Tuesday, November 24, 2009

The Killswitch Review-Steven-Elliot Atman and Diane DeKelb-Rittenhouse

The Killswitch Review
Steven-Elliot Atman and Diane DeKelb-Rittenhouse
Yard Dog Press, Dec 12009, $16.00
ISBN: 9780982470404

By the year 2156, America is a radically different place than it was circa 2009 thanks to incredible scientific breakthroughs. People live for centuries, which lead to overpopulation that makes the Malthusian model understated. Fortress America closed all borders as no immigration is legal. Natives receive full citizenship at thirty years old and junior citizenship at age twenty-five. Anyone younger is considered a child who has not been issued their KV (a Kevorkian type device).

People have the right to commit suicide and are encouraged to do so by using their KV device that is with them at all times.. Jason Haggerty is press review agent of the Government of who sees thelast moments of a suicide’s life to make sure that person chose to die and was not murdered. He hooks up with Regina who sees at a Jesus Clone concert a triple press suicide by three of their underage fans. Jason takes the case and ends up almost being the most wanted man on the Federal Government’s most wanted list because manufactured evidence incriminates him in all sorts of heinous crimes. He does not who he should trust as he conducts an investigation on o who framed him and to prevent the horrific scheme of mass murders disguised as suicides that seems about to occur.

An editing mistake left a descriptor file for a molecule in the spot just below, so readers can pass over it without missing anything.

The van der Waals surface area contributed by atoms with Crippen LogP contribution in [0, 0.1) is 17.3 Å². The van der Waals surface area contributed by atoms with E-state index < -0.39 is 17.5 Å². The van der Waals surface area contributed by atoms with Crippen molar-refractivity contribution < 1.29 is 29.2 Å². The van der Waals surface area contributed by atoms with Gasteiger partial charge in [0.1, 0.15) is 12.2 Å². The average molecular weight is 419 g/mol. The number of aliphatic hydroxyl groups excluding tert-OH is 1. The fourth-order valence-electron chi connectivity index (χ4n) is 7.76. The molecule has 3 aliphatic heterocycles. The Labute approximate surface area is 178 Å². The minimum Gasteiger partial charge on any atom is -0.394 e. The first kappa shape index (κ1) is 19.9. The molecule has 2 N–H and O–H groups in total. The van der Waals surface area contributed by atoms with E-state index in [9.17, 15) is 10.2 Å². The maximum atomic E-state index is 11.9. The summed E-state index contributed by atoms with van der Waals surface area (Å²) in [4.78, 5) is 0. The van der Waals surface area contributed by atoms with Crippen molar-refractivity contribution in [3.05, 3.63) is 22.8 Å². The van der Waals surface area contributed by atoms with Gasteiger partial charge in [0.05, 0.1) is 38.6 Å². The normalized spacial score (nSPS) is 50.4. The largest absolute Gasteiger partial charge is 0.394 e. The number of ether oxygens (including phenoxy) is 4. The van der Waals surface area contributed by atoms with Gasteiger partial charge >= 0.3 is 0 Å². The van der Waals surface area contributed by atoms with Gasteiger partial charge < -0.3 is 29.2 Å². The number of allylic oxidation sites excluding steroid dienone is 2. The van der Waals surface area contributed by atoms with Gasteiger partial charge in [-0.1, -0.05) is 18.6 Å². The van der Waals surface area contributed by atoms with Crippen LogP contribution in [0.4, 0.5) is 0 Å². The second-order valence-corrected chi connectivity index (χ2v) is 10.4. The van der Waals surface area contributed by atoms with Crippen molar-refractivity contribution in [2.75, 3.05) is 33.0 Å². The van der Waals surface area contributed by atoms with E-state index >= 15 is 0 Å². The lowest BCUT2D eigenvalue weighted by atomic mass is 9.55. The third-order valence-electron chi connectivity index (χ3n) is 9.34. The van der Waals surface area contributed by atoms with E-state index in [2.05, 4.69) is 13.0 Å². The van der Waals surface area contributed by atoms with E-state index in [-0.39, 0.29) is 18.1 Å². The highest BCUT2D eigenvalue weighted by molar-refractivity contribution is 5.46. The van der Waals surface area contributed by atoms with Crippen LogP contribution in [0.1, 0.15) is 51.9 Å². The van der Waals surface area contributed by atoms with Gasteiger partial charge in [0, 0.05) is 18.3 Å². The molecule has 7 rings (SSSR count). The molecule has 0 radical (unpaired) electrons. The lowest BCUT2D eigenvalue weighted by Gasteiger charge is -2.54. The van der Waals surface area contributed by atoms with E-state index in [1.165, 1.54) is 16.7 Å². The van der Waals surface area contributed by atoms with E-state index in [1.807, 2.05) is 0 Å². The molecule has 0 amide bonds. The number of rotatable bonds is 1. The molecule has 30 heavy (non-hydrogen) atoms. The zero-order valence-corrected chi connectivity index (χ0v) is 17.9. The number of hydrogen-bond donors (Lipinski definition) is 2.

This futuristic science fiction is loaded with plenty of action, but not at the cost of strong characterizations. Jason is about to use his KV device when he is called on a case that leads to his being on the run from authorities and a new understanding of how precious life is. He also comprehends that Generation Zero may have to wait until their seventies to enjoy citizenship, but Jason’s immediate goal is prevent the mass suicides that are planned even if he must die to achieve his objective. He is an anti-hero who has found something worth living and dying for that turns him into an admirable hero even if he fails.

Harriet Klausner

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